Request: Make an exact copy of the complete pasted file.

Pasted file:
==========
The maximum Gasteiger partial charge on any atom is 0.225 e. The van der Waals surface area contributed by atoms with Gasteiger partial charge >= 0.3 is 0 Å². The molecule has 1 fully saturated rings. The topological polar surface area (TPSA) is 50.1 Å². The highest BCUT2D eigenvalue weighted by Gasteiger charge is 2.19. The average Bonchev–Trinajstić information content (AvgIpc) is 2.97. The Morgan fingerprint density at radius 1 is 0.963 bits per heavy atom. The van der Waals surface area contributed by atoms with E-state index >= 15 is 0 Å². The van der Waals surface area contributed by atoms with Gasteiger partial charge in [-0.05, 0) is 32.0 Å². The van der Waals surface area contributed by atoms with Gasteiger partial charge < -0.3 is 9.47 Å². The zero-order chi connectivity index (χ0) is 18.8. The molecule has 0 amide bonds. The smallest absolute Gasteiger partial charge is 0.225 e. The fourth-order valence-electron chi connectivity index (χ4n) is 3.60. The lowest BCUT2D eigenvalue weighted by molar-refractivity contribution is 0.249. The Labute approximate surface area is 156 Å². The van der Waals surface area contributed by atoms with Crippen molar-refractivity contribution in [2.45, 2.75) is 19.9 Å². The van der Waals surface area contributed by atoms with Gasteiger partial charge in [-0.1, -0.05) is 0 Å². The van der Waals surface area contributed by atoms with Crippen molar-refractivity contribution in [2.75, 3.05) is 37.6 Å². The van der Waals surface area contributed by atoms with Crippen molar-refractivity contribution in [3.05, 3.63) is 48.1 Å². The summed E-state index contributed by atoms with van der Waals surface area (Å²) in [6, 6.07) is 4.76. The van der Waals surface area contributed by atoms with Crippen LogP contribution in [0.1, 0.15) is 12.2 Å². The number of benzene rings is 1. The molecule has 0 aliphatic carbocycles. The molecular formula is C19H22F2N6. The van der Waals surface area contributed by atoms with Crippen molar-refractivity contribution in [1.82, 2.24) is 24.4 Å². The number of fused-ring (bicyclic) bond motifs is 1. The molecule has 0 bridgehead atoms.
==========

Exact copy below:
The maximum Gasteiger partial charge on any atom is 0.225 e. The van der Waals surface area contributed by atoms with Gasteiger partial charge >= 0.3 is 0 Å². The molecule has 1 fully saturated rings. The topological polar surface area (TPSA) is 50.1 Å². The highest BCUT2D eigenvalue weighted by Gasteiger charge is 2.19. The average Bonchev–Trinajstić information content (AvgIpc) is 2.97. The Morgan fingerprint density at radius 1 is 0.963 bits per heavy atom. The van der Waals surface area contributed by atoms with E-state index >= 15 is 0 Å². The van der Waals surface area contributed by atoms with Gasteiger partial charge in [-0.05, 0) is 32.0 Å². The van der Waals surface area contributed by atoms with Gasteiger partial charge < -0.3 is 9.47 Å². The zero-order chi connectivity index (χ0) is 18.8. The molecule has 0 amide bonds. The smallest absolute Gasteiger partial charge is 0.225 e. The fourth-order valence-electron chi connectivity index (χ4n) is 3.60. The lowest BCUT2D eigenvalue weighted by molar-refractivity contribution is 0.249. The Labute approximate surface area is 156 Å². The van der Waals surface area contributed by atoms with Crippen molar-refractivity contribution in [2.45, 2.75) is 19.9 Å². The van der Waals surface area contributed by atoms with Gasteiger partial charge in [-0.1, -0.05) is 0 Å². The van der Waals surface area contributed by atoms with Crippen molar-refractivity contribution in [2.75, 3.05) is 37.6 Å². The van der Waals surface area contributed by atoms with Crippen molar-refractivity contribution in [3.05, 3.63) is 48.1 Å². The summed E-state index contributed by atoms with van der Waals surface area (Å²) in [6, 6.07) is 4.76. The van der Waals surface area contributed by atoms with Crippen LogP contribution in [0.1, 0.15) is 12.2 Å². The number of benzene rings is 1. The molecule has 0 aliphatic carbocycles. The molecular formula is C19H22F2N6. The van der Waals surface area contributed by atoms with Crippen molar-refractivity contribution in [1.82, 2.24) is 24.4 Å². The number of fused-ring (bicyclic) bond motifs is 1. The molecule has 0 bridgehead atoms.